The Gobekli Tepe sanctuary, remarkable for its strange megaliths decorated with animals, sheds light on the first traces of human sedentarization, but also on the place of the sacred in the Neolithic period.
“It’s a journey through time, the zero point of civilization,” insists Aydin Aslan, regional director of Tourism and Culture of Sanliurfa. The oldest known sanctuary in the world continues to reveal its infinite secrets stone by stone, on a sun-drenched hill in south-eastern Turkey. Gobekli Tepe, literally “the potbellied hill” in Turkish, is one of the most important archaeological sites in the world, which links humanity to the sacred.
“When you open a new trench, you don’t know what to expect,” says greedy Lee Clare, from the German Institute of Archeology who has been excavating the Gobekli Tepe site since 2013. “It’s every time a huge surprise”. More than 7,000 years before Stonehenge in England and the Egyptian pyramids, thousands of humans gathered here, between these richly adorned megaliths to meditate.
“Its importance is hard to imagine,” said Sean Lawrence, a professor at the American University of West Virginia, joined by AFP. According to some experts, Gobekli Tepe was never really inhabited and could be part of a vast sacred complex that includes other nearby sites, sometimes even older.
How old is the site? “It’s almost impossible to establish,” notes Sean Lawrence. However, he adds, “the oldest Egyptian monument, the pyramid of Djoser at Saqqara, dates back to 2,700 BC”, more than seven millennia after Gobekli Tepe. “It was the end of what are often thought of as Stone Age hunter-gatherer societies and the beginning of settlement. There remain endless mysteries around the site, including how the work was organized and how the sites were used,” he concludes.
Gobekli Tepe : The beginning of sedentary life
Nobody suspected anything until the German archaeologist and prehistorian Klaus Schmidt started bringing his first discoveries to the surface in 1995. Since then, German and Turkish archaeologists have been working together, under the eye of more and more tourists. more numerous, attracted by the mysteries of the potbellied hill. The German archaeologist famous for his turbans, was obsessed until his death in 2014 by these planted, vertical megaliths, adorned with foxes, wild boars, ducks, lizards and a leopard in a hunting or defending position all males.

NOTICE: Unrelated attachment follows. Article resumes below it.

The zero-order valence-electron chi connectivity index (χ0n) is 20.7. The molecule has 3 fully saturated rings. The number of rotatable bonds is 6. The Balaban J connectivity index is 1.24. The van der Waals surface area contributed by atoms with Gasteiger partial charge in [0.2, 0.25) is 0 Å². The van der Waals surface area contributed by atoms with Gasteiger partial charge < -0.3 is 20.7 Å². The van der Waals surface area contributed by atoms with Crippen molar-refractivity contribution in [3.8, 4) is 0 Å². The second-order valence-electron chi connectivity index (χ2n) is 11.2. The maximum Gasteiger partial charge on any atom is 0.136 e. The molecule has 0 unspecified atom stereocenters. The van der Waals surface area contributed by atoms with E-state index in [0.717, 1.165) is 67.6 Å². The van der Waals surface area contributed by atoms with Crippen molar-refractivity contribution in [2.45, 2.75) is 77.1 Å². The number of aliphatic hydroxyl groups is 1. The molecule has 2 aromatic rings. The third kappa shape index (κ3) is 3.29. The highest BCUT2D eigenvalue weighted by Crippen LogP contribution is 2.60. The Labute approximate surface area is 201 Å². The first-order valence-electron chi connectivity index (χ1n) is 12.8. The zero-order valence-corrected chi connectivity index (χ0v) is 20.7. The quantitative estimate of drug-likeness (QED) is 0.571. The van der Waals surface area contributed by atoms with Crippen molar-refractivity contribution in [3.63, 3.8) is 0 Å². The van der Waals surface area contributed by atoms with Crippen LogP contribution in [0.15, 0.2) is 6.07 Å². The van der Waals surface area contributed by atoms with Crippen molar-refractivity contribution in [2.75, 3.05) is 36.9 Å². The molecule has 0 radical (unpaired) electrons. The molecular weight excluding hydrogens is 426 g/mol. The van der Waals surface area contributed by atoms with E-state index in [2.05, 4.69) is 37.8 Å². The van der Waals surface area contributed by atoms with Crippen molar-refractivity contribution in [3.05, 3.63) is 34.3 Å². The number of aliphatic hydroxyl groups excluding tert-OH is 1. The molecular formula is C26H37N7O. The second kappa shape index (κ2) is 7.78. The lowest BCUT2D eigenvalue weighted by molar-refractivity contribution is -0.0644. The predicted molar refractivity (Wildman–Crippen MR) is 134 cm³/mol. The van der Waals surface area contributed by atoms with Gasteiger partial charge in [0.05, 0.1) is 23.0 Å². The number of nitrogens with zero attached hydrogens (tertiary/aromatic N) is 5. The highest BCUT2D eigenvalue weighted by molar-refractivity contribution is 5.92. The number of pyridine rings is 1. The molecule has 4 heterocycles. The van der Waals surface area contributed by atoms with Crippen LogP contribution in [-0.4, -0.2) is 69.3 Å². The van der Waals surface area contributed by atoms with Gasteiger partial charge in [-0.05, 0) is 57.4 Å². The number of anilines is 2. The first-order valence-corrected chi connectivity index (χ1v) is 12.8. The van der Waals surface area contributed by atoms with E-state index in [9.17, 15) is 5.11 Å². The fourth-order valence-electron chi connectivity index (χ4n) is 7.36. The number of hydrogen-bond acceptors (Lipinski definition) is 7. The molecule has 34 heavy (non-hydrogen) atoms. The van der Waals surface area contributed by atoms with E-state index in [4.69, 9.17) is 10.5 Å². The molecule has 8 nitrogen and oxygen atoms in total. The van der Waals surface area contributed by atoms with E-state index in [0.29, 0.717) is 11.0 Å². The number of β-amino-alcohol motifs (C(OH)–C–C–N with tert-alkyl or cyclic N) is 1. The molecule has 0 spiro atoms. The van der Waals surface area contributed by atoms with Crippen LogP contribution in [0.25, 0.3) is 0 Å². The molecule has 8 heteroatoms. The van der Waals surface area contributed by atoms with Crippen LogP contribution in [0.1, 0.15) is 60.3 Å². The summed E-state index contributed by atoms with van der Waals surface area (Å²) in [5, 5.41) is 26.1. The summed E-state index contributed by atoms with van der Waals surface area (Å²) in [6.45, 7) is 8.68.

The site was at first thought to be purely ritualistic but, according to Lee Clare, there is enough “serious evidence” for early settled life with buildings similar to those from the same period discovered in neighboring northern Syria, Turkey constituting one of the provinces of Upper Mesopotamia.
The artefacts discovered at Gobekli Tepe are on display at the archaeological museum in the nearest town, Sanliurfa, where Abraham is believed to have been born. It presents the “most important collection in the world of Neolithic objects”, assures its director Cela Uludag. “Everything that could be transported from Gobekli Tepe is exhibited here,” he boasts, in front of a reconstruction of the site and showcases of statuettes and bas-reliefs.
Turkey’s Ministry of Culture in 2021 increased funding for excavations in the region as part of its “Stone Hills” project, notably for the hilltop site of Karahan Tepe about 35 km from Gobekli Tepe, which some already suspect of be even older. “We are now going to continue in more depth because Gobekli Tepe is not the only nor the only” site, justified Minister Nuri Ersoy. “These additional resources give us a great opportunity to compare what we know of Gobekli Tepe with other sites in the region and of the same age,” says Lee Clare. “The Neolithic here is so much more interesting to excavate than in Europe,” he rejoices. “The peoples here were 4,000 to 5,000 years ahead” of their Western contemporaries.
Gobekli Tepe is also a godsend for this poor and long-neglected region, affected by the ricochets of the war in Syria: refugees now represent a quarter of the population of the province of Sanliurfa. The shrine even inspired a Netflix sci-fi series, Atiye, built around one of the pillar carvings. In 2019, more than a million tourists visited the province, an attendance that the site hopes to find again this year.